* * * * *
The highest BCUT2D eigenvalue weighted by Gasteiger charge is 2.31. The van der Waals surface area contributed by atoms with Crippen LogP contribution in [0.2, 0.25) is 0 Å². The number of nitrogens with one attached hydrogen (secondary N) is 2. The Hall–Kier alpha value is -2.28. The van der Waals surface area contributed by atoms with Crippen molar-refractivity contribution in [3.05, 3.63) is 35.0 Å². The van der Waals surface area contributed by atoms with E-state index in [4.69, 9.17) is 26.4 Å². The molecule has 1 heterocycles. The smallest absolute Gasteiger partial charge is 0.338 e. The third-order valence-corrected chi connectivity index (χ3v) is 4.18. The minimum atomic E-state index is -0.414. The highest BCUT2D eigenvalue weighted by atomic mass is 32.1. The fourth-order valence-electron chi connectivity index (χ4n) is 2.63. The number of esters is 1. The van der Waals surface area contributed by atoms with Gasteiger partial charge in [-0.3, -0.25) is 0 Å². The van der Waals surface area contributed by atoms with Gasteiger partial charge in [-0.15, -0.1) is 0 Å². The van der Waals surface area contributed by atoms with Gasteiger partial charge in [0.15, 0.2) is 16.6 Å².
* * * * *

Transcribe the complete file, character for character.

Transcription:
The highest BCUT2D eigenvalue weighted by Gasteiger charge is 2.31. The van der Waals surface area contributed by atoms with Crippen LogP contribution in [0.2, 0.25) is 0 Å². The number of nitrogens with one attached hydrogen (secondary N) is 2. The Hall–Kier alpha value is -2.28. The van der Waals surface area contributed by atoms with Crippen molar-refractivity contribution in [3.05, 3.63) is 35.0 Å². The van der Waals surface area contributed by atoms with E-state index in [4.69, 9.17) is 26.4 Å². The molecule has 1 heterocycles. The smallest absolute Gasteiger partial charge is 0.338 e. The third-order valence-corrected chi connectivity index (χ3v) is 4.18. The minimum atomic E-state index is -0.414. The highest BCUT2D eigenvalue weighted by atomic mass is 32.1. The fourth-order valence-electron chi connectivity index (χ4n) is 2.63. The number of esters is 1. The van der Waals surface area contributed by atoms with Gasteiger partial charge in [-0.3, -0.25) is 0 Å². The van der Waals surface area contributed by atoms with Gasteiger partial charge in [-0.15, -0.1) is 0 Å². The van der Waals surface area contributed by atoms with Gasteiger partial charge in [0.15, 0.2) is 16.6 Å².